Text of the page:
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Philip Norton

degree of independence from electoral politics and allows people with a broad range of experience and expertise to be involved in the law-making process.’ Supporters of the existing House thus have grounds for claiming some public recognition of the work of the House and a desire not to lose the attributes that enable it to fulfil its work effectively. Those wishing to retain the existing House also raise the issue of cost. Having an appointed House, it is argued, saves public money. There are two dimensions to this. One is simply in terms of running costs: the House

in Reform of the House of Lords
Bill Jones

. Public relations . Government has a large public relations machine at its disposal to counter or discredit messages which go against its interests. Alastair Campbell, for example, in his fight with the BBC in 2003, was ruthless in using every trick in the book to ‘win’ his side of the battle. The law . Thatcher’s government changed the law so that unions could have their funds sequestered if they transgressed new laws on balloting members before strike action. This proved vital in defeating the miners in 1984–85. Labour also passed laws making certain forms of

in British politics today
Open Access (free)
Corpse-work in the prehistory of political boundaries
Richard Kernaghan

circulate, I argue, accentuates the climatic attributes of political time – attributes that must first be sensed before their importance may be grasped. For if the primary 182 Richard Kernaghan purpose of political community is to safeguard relations between subjects, time becomes ‘weather’ precisely when the possibility of property itself is placed in doubt. Questions The blunt touch of Sendero law-making often raised the question of why? Why so violent? Why so uncompromising? Why did they impose such a rigid political programme?6 The movement’s extreme secrecy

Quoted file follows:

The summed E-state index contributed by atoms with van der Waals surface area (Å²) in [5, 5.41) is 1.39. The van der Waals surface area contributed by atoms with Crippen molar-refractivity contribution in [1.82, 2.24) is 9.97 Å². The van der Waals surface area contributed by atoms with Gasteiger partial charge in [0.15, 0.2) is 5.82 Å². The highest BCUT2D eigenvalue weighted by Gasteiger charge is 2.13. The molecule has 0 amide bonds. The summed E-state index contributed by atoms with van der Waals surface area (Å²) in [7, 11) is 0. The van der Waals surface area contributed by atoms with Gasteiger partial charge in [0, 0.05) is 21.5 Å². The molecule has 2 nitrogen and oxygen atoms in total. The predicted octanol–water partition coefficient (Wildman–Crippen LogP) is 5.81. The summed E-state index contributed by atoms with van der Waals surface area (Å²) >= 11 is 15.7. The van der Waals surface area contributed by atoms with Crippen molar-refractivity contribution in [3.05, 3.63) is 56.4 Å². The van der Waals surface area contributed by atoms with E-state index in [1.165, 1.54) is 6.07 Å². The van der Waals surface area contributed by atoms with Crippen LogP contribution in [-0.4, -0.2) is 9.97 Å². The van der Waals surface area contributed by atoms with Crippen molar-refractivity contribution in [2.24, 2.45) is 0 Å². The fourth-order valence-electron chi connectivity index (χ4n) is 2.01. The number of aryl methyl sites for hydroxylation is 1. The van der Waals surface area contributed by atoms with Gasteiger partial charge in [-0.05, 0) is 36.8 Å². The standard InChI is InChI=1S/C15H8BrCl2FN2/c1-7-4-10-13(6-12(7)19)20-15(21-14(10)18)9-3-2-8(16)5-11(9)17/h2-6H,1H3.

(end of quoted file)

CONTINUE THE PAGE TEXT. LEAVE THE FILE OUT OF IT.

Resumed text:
in Governing the dead
Nikolaos Voulgaris

further he seems hesitant to attribute ‘autonomous law-making power’ to international organisations whatever that signifies. 32 On the other hand, he puts forward his belief that generally international organisation practice may be relevant, especially in cases when it pertains to activities akin to those undertaken by States, and when States have assigned competence to the international organisation. 33 The aforementioned proposal of the Drafting Committee encapsulates in its generality these ideas and so he proposes no amendments to it. The Commission members

in International organisations, non-State actors, and the formation of customary international law
Hard or soft?
Vivien Schmidt

all in EMU and to opt out of the Social Chapter, although the opt-outs were assumed to be temporary, with opt-ins expected at a later time – as was true for the Social Chapter, into which Blair opted in 1997. Had the Maastricht Treaty not done this, it would never have gotten through. But in so doing, it established the legal machinery for the future, with structural differentiation occurring both at the time of law-making and at the time of its application, with the institutions of the EU made available to the selected group of member states going forward with

in The European Union after Brexit